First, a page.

Last update: 19.08.2019
Thermal insulation
6.

Heat loss

Heat loss is influenced by three mechanisms: radiation, conduction and convection.

Heat loss is influenced by three mechanisms: radiation, conduction and convection.
The electromagnetic long wave heat radiation that every entity emits due to its temperature transfers thermal energy without transmitting the entity or medium itself.
Heat conductivity is the heat flow within a medium caused by temperature differences. In this case, the energy always flows in the direction of the lower temperature.
Convection is a flow of gas particles in the interspace due to the difference in temperature between the inner and outer panes of insulating glass. The particles drop onto the colder surface and rise again on the warmer side. Consequently, the gas circulates, creating a heat flow from warm to cold.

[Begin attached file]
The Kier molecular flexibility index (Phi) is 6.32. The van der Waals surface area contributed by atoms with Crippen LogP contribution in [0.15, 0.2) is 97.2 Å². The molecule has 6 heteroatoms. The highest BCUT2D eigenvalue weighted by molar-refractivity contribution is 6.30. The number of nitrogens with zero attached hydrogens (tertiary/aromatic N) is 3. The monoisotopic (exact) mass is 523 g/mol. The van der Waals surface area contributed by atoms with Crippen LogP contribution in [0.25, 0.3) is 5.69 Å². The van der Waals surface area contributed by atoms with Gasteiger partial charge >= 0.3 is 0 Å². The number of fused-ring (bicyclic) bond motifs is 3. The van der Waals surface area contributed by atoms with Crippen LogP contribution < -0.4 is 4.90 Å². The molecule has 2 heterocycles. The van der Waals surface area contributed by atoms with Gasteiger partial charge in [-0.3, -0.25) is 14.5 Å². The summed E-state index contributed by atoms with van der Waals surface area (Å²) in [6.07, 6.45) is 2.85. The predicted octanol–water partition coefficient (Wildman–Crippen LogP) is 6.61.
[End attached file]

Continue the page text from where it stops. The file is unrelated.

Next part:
Insulating glass consisting of just two uncoated panes of float glass and with air filling the interspace loses around two-thirds of the heat that the room would otherwise have due to the radiation loss between the two panes, and a third due to heat conductivity and heat convection to the outside air.
 

thermal insulation - heat loss

In the case of older insulating glass units without coatings, this results in an extreme difference in temperature between the inner pane and the warmer room air in the cooler seasons of the year, resulting in a significant loss of heat due to the heat transfer from the inner pane to the outer pane. Most of today’s insulating glass consists of a minimum of one float glass pane equipped with a low-E coating.

These coatings can have emissivity values of less than 0.02 (2 %) and reflect more than 98 % of incident long wave heat radiation, so that radiation loss is almost completely eliminated. This represents an improvement of approx. 66 % compared to insulating glass units without coatings. Heat conductivity and convection are not affected by coatings. However, the heat conductivity can be reduced by using an inert gas such as argon. Inert gases have significantly lower heat conductivity than air, thereby reducing the heat flowing through the insulating glass system. The convection is minimised at a certain gas space, depending on the filling gas. For example, this is approx. 16 mm in the case of air, 15 - 18 mm for argon and 10 - 12 mm for krypton.